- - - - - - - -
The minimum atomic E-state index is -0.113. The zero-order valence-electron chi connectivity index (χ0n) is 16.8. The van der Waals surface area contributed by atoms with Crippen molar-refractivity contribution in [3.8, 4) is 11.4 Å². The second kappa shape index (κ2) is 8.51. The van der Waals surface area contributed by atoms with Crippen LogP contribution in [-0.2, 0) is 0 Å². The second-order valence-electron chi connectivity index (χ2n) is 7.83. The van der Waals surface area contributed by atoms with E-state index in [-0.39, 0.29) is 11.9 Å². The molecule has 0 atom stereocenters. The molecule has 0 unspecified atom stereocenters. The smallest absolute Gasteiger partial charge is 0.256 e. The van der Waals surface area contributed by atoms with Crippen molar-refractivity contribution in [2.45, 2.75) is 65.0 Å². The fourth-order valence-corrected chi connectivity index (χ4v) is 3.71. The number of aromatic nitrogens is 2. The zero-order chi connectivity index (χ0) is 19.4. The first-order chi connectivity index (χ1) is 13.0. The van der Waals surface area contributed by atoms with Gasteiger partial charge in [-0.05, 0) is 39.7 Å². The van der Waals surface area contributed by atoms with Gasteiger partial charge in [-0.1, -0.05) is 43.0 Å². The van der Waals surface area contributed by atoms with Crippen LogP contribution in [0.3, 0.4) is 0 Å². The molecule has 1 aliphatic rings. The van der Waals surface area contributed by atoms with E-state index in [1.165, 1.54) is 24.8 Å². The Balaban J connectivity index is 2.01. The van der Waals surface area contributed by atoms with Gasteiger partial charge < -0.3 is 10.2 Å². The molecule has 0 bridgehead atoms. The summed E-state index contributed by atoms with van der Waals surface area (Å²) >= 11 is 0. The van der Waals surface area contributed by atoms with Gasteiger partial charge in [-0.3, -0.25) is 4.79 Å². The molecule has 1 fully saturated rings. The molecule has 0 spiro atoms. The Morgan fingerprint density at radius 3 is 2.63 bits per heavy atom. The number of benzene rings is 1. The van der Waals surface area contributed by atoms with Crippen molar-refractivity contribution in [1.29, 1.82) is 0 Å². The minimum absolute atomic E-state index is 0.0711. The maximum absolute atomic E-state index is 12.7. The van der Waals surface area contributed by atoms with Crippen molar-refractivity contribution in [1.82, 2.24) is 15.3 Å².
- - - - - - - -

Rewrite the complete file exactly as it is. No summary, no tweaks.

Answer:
The minimum atomic E-state index is -0.113. The zero-order valence-electron chi connectivity index (χ0n) is 16.8. The van der Waals surface area contributed by atoms with Crippen molar-refractivity contribution in [3.8, 4) is 11.4 Å². The second kappa shape index (κ2) is 8.51. The van der Waals surface area contributed by atoms with Crippen LogP contribution in [-0.2, 0) is 0 Å². The second-order valence-electron chi connectivity index (χ2n) is 7.83. The van der Waals surface area contributed by atoms with E-state index in [-0.39, 0.29) is 11.9 Å². The molecule has 0 atom stereocenters. The molecule has 0 unspecified atom stereocenters. The smallest absolute Gasteiger partial charge is 0.256 e. The van der Waals surface area contributed by atoms with Crippen molar-refractivity contribution in [2.45, 2.75) is 65.0 Å². The fourth-order valence-corrected chi connectivity index (χ4v) is 3.71. The number of aromatic nitrogens is 2. The zero-order chi connectivity index (χ0) is 19.4. The first-order chi connectivity index (χ1) is 13.0. The van der Waals surface area contributed by atoms with Gasteiger partial charge in [-0.05, 0) is 39.7 Å². The van der Waals surface area contributed by atoms with Gasteiger partial charge in [-0.1, -0.05) is 43.0 Å². The van der Waals surface area contributed by atoms with Crippen LogP contribution in [0.3, 0.4) is 0 Å². The molecule has 1 aliphatic rings. The van der Waals surface area contributed by atoms with E-state index in [1.165, 1.54) is 24.8 Å². The Balaban J connectivity index is 2.01. The van der Waals surface area contributed by atoms with Gasteiger partial charge < -0.3 is 10.2 Å². The molecule has 0 bridgehead atoms. The summed E-state index contributed by atoms with van der Waals surface area (Å²) >= 11 is 0. The van der Waals surface area contributed by atoms with Gasteiger partial charge in [-0.3, -0.25) is 4.79 Å². The molecule has 1 fully saturated rings. The molecule has 0 spiro atoms. The Morgan fingerprint density at radius 3 is 2.63 bits per heavy atom. The number of benzene rings is 1. The van der Waals surface area contributed by atoms with Crippen molar-refractivity contribution in [1.29, 1.82) is 0 Å². The minimum absolute atomic E-state index is 0.0711. The maximum absolute atomic E-state index is 12.7. The van der Waals surface area contributed by atoms with Crippen molar-refractivity contribution in [1.82, 2.24) is 15.3 Å².